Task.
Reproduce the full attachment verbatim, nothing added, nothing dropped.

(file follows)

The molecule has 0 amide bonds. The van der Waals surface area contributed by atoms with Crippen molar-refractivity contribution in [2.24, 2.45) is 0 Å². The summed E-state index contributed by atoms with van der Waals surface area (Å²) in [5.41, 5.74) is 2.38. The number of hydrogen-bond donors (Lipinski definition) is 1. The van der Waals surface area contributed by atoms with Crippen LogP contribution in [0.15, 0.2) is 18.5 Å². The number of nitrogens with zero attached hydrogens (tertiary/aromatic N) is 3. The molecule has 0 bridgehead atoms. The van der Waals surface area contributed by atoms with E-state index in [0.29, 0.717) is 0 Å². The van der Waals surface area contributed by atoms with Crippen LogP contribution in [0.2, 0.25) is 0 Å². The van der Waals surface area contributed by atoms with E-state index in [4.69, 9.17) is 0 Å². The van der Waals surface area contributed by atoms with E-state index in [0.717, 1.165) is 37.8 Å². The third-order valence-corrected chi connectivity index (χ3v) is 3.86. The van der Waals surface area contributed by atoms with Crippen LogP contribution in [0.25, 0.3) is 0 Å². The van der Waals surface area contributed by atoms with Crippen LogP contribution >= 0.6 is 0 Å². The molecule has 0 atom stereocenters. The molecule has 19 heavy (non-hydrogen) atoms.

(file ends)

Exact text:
The molecule has 0 amide bonds. The van der Waals surface area contributed by atoms with Crippen molar-refractivity contribution in [2.24, 2.45) is 0 Å². The summed E-state index contributed by atoms with van der Waals surface area (Å²) in [5.41, 5.74) is 2.38. The number of hydrogen-bond donors (Lipinski definition) is 1. The van der Waals surface area contributed by atoms with Crippen LogP contribution in [0.15, 0.2) is 18.5 Å². The number of nitrogens with zero attached hydrogens (tertiary/aromatic N) is 3. The molecule has 0 bridgehead atoms. The van der Waals surface area contributed by atoms with E-state index in [0.29, 0.717) is 0 Å². The van der Waals surface area contributed by atoms with Crippen LogP contribution in [0.2, 0.25) is 0 Å². The van der Waals surface area contributed by atoms with E-state index in [4.69, 9.17) is 0 Å². The van der Waals surface area contributed by atoms with E-state index in [0.717, 1.165) is 37.8 Å². The third-order valence-corrected chi connectivity index (χ3v) is 3.86. The van der Waals surface area contributed by atoms with Crippen LogP contribution in [0.25, 0.3) is 0 Å². The van der Waals surface area contributed by atoms with Crippen LogP contribution >= 0.6 is 0 Å². The molecule has 0 atom stereocenters. The molecule has 19 heavy (non-hydrogen) atoms.